SAN FRANCISCO - It was only eight years ago that Anne Hathaway made her professional acting debut in the short-lived Fox series “Get Real.” Take a few moments and try to remember the show. Today, Hathaway is so well-known in the feature film world that she landed the coveted role of Agent 99 in the new movie take on the classic television series “Get Smart.” This follows much big-screen success in movies, including “The Princess Diaries” and “Brokeback Mountain.”
On a Saturday in February, the 25-year-old Brooklyn native had just sent the audience at the WonderCon convention into a frenzy with her appearance to promote the movie four months before it opened.
This kind of rapid rise to stardom could not be some kind of a fluke. There had to be a plan.
“I have not planned one minute of my career,” Hathaway says after facing the fans. “That’s because you never know what kind of film you are going to make until it is edited and sold.”
She points to “Princess Diaries” as the perfect example. The final product ended up being a family-friendly movie about a young woman whisked away from a pedestrian life into the world of royalty.
When Hathaway signed on, the character wore knee-high combat boots, swore a little and was involved with underage drinking. By the time audiences saw it, the movie had taken on a fairy tale feel. Her “Ella Enchanted” was written for a teenage audience. It ended up being popular with children.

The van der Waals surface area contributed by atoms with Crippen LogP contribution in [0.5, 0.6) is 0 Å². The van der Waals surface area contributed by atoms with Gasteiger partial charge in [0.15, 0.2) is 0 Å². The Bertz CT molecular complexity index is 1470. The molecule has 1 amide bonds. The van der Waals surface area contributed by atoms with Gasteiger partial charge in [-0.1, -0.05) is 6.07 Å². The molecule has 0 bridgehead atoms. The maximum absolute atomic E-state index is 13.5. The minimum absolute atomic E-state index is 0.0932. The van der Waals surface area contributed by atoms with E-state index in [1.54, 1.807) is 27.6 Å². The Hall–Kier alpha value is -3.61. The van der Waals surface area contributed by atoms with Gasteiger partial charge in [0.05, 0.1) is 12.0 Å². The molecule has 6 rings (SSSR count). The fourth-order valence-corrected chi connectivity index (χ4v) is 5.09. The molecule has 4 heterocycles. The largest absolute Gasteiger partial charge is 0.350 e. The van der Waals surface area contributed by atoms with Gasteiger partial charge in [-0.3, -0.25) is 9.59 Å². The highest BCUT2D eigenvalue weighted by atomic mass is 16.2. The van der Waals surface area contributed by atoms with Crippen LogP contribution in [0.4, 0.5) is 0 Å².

Hathaway shows a willingness to make fun of where her career has taken her when she says the movie “Havoc” was “supposed to be good.”
So instead of a plan, Hathaway has just taken roles and done her best to help tell the story the director is trying to tell.
“Get Smart” director Peter Segal has nothing but praise for Hathaway. The director, whose previous work includes “50 First Dates” and “Anger Management,” describes working with Hathaway and the rest of the cast as the best moviemaking experience of his life.
There may not have been a plan to Hathaway’s career, but she has always thought hard about each role she accepts. That was particularly the case with this film. Agent 99 is one of best-known characters in television history.
“With every single role I play, I have a moment where I say, ‘I don’t think I should do this.’ There are usually several reasons why I think I should never act again,” Hathaway says. “I loved the series growing up. And Barbara Feldon was an icon to me. So I did have a moment’s pause of accepting the inheritance of that role.”
She decided to take on the part as a way of showing respect.
And so Hathaway, with “Get Smart,” has reached the kind of fame, even without a plan, about which most actors can only dream. Surely she must be taking advantage of this status to do jet-setting things.
“I am taking lots of yoga classes and learning to play the banjo,” Hathaway says with a smile.
Interesting. She must be planning on starring in a movie about a woman who rises from rags to riches through her love of bluegrass music.
“I decided to learn the banjo because my hands aren’t big enough to play the guitar. There was a banjo on the set of the last movie I made, and I liked the way it sounded,” Hathaway says.
In other words, she never planned on playing the banjo.